It's Halloween, and top theatre critic Mortimer Brewster (Cary Grant) has chosen this day to get hitched to his fiancée Elaine Harper (Priscilla Lane), but is nervous he might be recognised, thanks to him railing against the institution of marriage in print. News he is doing what he warned others against is going to be big, so he wants a secret wedding as he applies for a marriage licence with Elaine at his side, but naturally he is indeed recognised and tells her that this means the union is off - then changes his mind straight after. But he might have a very good reason not to get married, to do with his relatives...
Arsenic and Old Lace was a smash hit Broadway play before it was a hit movie, something director Frank Capra wanted to make money for his family while he was in the U.S. Army, though as it turned out it was not released until the Second World War was almost over, around three years after filming had begun. It was a decidedly macabre bit of fun at the expense of many things people at the time found in bad taste: madness, murders and marriage, yet by the time it arrived in the cinemas audiences were desperate for a good laugh and such had been the darkness falling across the globe that this came as light relief.
One man who remained far from a fan nonetheless was Cary Grant, called on to keep the craziness at a high tempo in his performance leading him to incredibly manic acting, which he looked back on as an embarrassment and possibly his worst performance. He was over the top, that was for sure, but enjoyably so as he sought and usually found a fresh way to look dumbfounded with every successive scene of shocking revelations. Mortimer's first bad news arrives when he is told by his aunts Abby and Martha (Josephine Hull and Jean Adair, both from the original production) that they perform mercy killings on the old gents who show up to lodge with them.
Up until now Mortimer thought they were sweet old dears, but now he is reassessing a lot of things, as a running theme is of the secrets we hide from one another to keep the wheels of life running smoothly, implying that if you blabbed about some apparently out of character behaviour you'll suffer the consequences, perhaps something more relevant that a world at war where many unsavoury choices had to be made could relate to. That the aunts were so inoffensive otherwise - they truly believe they're doing the right thing - is what the humour stems from, but there's more menacing developments to come when Mortimer's murderous older brother Jonathan (Raymond Massey) makes an unwelcome entrance, his cringing plastic surgeon pal Dr Einstein (Peter Lorre) in tow.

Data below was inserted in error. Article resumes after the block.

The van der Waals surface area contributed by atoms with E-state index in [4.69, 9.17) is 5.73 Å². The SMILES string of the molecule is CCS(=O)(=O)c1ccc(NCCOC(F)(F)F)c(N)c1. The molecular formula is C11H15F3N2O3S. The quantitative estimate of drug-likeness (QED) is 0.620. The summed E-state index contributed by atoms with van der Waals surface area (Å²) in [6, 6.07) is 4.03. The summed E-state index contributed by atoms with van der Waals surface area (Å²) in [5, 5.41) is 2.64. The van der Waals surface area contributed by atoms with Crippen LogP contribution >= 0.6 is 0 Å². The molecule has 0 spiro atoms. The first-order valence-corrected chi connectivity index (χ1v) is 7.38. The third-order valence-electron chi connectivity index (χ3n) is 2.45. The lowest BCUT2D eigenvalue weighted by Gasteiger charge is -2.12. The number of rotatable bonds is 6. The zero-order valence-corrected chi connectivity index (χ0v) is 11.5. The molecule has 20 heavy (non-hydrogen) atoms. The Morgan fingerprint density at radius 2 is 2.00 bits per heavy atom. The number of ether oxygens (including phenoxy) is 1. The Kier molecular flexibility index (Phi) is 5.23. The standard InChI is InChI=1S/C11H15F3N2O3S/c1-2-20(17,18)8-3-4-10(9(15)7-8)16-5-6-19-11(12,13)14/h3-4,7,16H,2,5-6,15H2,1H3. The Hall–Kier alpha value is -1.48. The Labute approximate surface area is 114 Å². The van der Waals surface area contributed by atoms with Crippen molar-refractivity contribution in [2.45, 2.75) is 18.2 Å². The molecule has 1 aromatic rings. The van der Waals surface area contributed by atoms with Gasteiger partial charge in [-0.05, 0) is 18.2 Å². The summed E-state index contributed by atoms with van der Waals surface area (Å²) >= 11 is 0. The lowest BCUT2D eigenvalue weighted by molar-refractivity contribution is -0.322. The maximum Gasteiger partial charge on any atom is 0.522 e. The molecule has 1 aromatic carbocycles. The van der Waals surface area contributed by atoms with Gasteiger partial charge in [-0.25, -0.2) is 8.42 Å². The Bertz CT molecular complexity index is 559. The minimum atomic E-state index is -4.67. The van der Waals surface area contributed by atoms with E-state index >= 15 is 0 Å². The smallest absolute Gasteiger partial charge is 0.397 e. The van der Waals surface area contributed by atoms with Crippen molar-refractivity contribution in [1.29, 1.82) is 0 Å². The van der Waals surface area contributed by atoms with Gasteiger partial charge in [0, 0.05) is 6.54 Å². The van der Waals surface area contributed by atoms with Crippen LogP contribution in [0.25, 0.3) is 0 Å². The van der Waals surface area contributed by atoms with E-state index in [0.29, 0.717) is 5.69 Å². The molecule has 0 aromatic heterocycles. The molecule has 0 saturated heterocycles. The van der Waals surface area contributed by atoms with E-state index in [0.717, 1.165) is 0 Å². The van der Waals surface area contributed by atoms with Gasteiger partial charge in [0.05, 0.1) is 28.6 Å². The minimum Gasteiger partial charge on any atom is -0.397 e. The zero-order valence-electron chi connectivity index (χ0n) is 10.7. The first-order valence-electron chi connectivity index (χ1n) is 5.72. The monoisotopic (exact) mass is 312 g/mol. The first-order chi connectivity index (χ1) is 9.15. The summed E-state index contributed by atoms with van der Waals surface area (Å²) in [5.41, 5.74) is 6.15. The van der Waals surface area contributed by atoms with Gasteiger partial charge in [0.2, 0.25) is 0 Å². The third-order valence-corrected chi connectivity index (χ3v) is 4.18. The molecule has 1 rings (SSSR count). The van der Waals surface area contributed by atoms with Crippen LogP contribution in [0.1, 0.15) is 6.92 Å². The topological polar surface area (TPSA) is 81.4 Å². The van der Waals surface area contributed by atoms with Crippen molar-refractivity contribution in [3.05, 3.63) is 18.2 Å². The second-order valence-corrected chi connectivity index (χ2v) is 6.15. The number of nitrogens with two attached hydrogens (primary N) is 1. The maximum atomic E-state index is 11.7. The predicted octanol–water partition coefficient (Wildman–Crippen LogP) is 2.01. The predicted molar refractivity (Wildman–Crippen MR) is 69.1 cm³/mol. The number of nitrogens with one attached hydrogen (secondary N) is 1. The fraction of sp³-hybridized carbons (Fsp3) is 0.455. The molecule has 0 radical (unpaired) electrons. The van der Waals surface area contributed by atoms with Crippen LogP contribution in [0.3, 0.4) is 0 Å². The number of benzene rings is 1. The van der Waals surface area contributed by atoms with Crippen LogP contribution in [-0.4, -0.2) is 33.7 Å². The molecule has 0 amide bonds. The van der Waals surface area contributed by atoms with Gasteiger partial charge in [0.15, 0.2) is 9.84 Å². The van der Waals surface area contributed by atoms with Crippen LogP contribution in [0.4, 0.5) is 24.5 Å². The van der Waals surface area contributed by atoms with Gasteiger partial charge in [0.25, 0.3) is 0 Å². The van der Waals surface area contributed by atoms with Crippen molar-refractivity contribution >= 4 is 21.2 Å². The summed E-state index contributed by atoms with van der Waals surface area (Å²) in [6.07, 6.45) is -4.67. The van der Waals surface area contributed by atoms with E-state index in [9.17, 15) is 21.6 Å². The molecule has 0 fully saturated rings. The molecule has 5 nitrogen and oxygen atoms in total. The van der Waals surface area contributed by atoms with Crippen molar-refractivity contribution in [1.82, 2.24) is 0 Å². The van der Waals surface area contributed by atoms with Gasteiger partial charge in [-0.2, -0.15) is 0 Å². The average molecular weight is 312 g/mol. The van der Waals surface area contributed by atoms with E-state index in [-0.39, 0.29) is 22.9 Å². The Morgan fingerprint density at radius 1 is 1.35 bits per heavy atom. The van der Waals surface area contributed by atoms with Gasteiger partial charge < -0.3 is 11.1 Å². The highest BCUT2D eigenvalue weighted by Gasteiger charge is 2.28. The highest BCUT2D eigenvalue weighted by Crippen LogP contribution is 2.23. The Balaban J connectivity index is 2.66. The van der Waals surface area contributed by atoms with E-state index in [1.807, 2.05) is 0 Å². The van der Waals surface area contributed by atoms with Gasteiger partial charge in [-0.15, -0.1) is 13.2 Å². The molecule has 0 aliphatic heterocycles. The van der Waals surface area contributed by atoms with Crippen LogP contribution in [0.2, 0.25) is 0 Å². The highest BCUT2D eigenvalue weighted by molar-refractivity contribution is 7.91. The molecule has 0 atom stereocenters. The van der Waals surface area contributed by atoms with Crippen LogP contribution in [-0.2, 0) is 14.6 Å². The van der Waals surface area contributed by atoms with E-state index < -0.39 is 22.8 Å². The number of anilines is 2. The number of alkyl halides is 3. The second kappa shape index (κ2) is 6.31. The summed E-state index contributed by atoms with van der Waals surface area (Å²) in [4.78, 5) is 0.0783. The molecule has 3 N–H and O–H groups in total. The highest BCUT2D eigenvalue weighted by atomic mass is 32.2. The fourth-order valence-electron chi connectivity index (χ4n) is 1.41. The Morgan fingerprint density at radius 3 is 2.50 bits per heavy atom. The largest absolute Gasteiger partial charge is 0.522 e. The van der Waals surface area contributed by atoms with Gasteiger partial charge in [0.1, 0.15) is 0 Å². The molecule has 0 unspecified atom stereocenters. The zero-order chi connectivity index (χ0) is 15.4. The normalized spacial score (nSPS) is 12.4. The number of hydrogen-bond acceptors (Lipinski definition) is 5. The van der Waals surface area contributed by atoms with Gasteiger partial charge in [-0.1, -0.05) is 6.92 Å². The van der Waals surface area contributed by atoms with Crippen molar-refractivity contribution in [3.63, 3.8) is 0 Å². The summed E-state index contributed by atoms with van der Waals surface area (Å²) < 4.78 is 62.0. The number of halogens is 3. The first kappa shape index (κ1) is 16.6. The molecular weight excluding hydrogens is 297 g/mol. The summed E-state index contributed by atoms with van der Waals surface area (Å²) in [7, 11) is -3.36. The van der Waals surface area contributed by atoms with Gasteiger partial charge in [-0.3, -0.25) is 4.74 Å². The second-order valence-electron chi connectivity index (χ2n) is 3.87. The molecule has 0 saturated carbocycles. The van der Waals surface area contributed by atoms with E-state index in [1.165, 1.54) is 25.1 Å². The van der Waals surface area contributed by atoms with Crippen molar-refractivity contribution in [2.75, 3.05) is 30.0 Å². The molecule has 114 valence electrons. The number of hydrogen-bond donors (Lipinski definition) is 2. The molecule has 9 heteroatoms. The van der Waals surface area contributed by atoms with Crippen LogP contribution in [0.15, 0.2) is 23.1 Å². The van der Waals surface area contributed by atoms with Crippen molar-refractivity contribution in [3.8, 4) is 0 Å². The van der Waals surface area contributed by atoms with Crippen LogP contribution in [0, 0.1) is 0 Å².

Lorre had been part of the hit theatrical staging as well, but it's a source of regret that his co-star there Boris Karloff was not allowed by his contract to appear in the movie; Massey is very good, they all are, but the addition of the great horror star would have been the icing on the cake, and made more sense of Jonathan's umbrage at being mistaken for Karloff thanks to the doctor's drunken surgery. John Alexander, another original, resumed his brother Teddy (as in Teddy Roosevelt) role with style, and the impression was of a collection of players who had been plucked from the touring version of Joseph Kesselring's play, such was their comfort with their stylings. Necessarily stagy, Capra got around the limitations by using clever closeups and lighting, even shooting in near darkness in one scene where a body is taken to the cellar, yet again proving his corny reputation was undeserved as he took society to dark places, here under cover of black comedy. If an apopleptic Grant wasn't your cup of tea, then the excellent support, including the delightful Priscilla Lane in one of her last movies, made up for him. Music by Max Steiner (also having fun).